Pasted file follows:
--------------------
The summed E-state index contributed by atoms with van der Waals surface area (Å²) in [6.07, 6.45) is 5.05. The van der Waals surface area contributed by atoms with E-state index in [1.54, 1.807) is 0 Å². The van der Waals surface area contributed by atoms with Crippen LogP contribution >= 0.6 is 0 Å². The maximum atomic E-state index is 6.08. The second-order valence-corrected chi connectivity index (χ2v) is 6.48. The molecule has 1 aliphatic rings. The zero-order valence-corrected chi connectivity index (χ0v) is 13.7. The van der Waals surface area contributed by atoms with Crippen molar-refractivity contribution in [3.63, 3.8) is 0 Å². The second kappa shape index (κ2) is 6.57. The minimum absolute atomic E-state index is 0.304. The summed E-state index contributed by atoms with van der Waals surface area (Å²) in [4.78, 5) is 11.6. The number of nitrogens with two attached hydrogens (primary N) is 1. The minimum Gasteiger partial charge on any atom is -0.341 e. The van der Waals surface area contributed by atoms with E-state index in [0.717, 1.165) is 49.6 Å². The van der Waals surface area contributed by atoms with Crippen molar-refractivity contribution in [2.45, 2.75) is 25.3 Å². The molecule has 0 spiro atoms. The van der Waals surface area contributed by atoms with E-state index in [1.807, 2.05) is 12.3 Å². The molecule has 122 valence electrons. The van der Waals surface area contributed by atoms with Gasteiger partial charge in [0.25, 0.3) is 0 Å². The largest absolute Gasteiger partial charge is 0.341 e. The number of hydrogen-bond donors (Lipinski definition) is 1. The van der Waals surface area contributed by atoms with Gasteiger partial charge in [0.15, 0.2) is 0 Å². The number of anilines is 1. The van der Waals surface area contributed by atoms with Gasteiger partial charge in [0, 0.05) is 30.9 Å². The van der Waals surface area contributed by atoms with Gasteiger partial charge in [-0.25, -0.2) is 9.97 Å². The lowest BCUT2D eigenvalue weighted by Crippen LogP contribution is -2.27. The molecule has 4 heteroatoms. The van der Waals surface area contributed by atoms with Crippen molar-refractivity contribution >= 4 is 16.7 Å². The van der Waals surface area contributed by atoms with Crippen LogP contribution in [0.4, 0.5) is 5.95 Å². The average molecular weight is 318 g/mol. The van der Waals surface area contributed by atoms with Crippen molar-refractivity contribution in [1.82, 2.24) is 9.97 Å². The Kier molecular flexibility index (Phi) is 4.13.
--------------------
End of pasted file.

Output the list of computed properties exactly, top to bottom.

The summed E-state index contributed by atoms with van der Waals surface area (Å²) in [6.07, 6.45) is 5.05. The van der Waals surface area contributed by atoms with E-state index in [1.54, 1.807) is 0 Å². The van der Waals surface area contributed by atoms with Crippen LogP contribution >= 0.6 is 0 Å². The maximum atomic E-state index is 6.08. The second-order valence-corrected chi connectivity index (χ2v) is 6.48. The molecule has 1 aliphatic rings. The zero-order valence-corrected chi connectivity index (χ0v) is 13.7. The van der Waals surface area contributed by atoms with Crippen molar-refractivity contribution in [3.63, 3.8) is 0 Å². The second kappa shape index (κ2) is 6.57. The minimum absolute atomic E-state index is 0.304. The summed E-state index contributed by atoms with van der Waals surface area (Å²) in [4.78, 5) is 11.6. The number of nitrogens with two attached hydrogens (primary N) is 1. The minimum Gasteiger partial charge on any atom is -0.341 e. The van der Waals surface area contributed by atoms with E-state index in [0.717, 1.165) is 49.6 Å². The van der Waals surface area contributed by atoms with Crippen molar-refractivity contribution in [2.45, 2.75) is 25.3 Å². The molecule has 0 spiro atoms. The van der Waals surface area contributed by atoms with E-state index in [1.807, 2.05) is 12.3 Å². The molecule has 122 valence electrons. The van der Waals surface area contributed by atoms with Gasteiger partial charge in [0.25, 0.3) is 0 Å². The largest absolute Gasteiger partial charge is 0.341 e. The number of hydrogen-bond donors (Lipinski definition) is 1. The van der Waals surface area contributed by atoms with Gasteiger partial charge in [0.15, 0.2) is 0 Å². The number of anilines is 1. The van der Waals surface area contributed by atoms with Gasteiger partial charge in [0, 0.05) is 30.9 Å². The van der Waals surface area contributed by atoms with Gasteiger partial charge in [-0.25, -0.2) is 9.97 Å². The lowest BCUT2D eigenvalue weighted by Crippen LogP contribution is -2.27. The molecule has 4 heteroatoms. The van der Waals surface area contributed by atoms with Crippen molar-refractivity contribution >= 4 is 16.7 Å². The van der Waals surface area contributed by atoms with Crippen LogP contribution in [0.4, 0.5) is 5.95 Å². The average molecular weight is 318 g/mol. The van der Waals surface area contributed by atoms with Crippen molar-refractivity contribution in [1.82, 2.24) is 9.97 Å². The Kier molecular flexibility index (Phi) is 4.13.